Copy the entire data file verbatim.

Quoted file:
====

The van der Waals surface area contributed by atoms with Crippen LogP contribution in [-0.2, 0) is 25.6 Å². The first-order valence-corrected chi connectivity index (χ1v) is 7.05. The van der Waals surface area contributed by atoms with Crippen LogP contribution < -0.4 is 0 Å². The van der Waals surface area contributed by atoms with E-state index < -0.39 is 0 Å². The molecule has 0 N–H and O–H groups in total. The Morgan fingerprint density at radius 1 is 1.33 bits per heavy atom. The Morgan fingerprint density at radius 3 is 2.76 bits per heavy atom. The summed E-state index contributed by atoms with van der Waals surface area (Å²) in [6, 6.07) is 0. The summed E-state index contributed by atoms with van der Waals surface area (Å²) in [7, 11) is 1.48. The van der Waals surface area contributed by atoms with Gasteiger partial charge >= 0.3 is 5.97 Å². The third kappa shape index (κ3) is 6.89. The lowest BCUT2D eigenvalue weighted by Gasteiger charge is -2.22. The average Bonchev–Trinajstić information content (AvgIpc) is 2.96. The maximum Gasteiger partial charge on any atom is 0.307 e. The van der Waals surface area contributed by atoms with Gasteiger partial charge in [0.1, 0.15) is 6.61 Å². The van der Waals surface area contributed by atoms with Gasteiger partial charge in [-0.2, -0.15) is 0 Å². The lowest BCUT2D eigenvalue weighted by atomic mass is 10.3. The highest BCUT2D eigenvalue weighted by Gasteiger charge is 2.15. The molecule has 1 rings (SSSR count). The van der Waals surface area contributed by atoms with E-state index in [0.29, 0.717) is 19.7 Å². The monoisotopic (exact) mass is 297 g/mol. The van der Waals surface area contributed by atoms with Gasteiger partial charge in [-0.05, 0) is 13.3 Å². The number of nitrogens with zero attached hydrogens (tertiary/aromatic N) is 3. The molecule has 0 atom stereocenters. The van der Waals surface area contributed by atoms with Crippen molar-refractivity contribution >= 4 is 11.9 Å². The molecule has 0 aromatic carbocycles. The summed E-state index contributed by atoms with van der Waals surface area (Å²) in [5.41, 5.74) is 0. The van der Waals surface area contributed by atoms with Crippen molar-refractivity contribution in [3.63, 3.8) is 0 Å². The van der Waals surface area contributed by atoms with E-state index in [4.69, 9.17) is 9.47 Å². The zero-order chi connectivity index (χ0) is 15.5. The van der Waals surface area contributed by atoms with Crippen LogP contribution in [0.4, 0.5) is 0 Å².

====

The van der Waals surface area contributed by atoms with Crippen LogP contribution in [-0.2, 0) is 25.6 Å². The first-order valence-corrected chi connectivity index (χ1v) is 7.05. The van der Waals surface area contributed by atoms with Crippen LogP contribution < -0.4 is 0 Å². The van der Waals surface area contributed by atoms with E-state index < -0.39 is 0 Å². The molecule has 0 N–H and O–H groups in total. The Morgan fingerprint density at radius 1 is 1.33 bits per heavy atom. The Morgan fingerprint density at radius 3 is 2.76 bits per heavy atom. The summed E-state index contributed by atoms with van der Waals surface area (Å²) in [6, 6.07) is 0. The summed E-state index contributed by atoms with van der Waals surface area (Å²) in [7, 11) is 1.48. The van der Waals surface area contributed by atoms with Gasteiger partial charge >= 0.3 is 5.97 Å². The third kappa shape index (κ3) is 6.89. The lowest BCUT2D eigenvalue weighted by Gasteiger charge is -2.22. The average Bonchev–Trinajstić information content (AvgIpc) is 2.96. The maximum Gasteiger partial charge on any atom is 0.307 e. The van der Waals surface area contributed by atoms with Gasteiger partial charge in [0.1, 0.15) is 6.61 Å². The van der Waals surface area contributed by atoms with Gasteiger partial charge in [-0.2, -0.15) is 0 Å². The lowest BCUT2D eigenvalue weighted by atomic mass is 10.3. The highest BCUT2D eigenvalue weighted by Gasteiger charge is 2.15. The molecule has 1 rings (SSSR count). The van der Waals surface area contributed by atoms with E-state index in [0.29, 0.717) is 19.7 Å². The monoisotopic (exact) mass is 297 g/mol. The van der Waals surface area contributed by atoms with Gasteiger partial charge in [-0.05, 0) is 13.3 Å². The number of nitrogens with zero attached hydrogens (tertiary/aromatic N) is 3. The molecule has 0 atom stereocenters. The van der Waals surface area contributed by atoms with Crippen molar-refractivity contribution >= 4 is 11.9 Å². The molecule has 0 aromatic carbocycles. The summed E-state index contributed by atoms with van der Waals surface area (Å²) in [5.41, 5.74) is 0. The van der Waals surface area contributed by atoms with Crippen molar-refractivity contribution in [3.63, 3.8) is 0 Å². The van der Waals surface area contributed by atoms with E-state index in [4.69, 9.17) is 9.47 Å². The zero-order chi connectivity index (χ0) is 15.5. The van der Waals surface area contributed by atoms with Crippen LogP contribution in [0.4, 0.5) is 0 Å².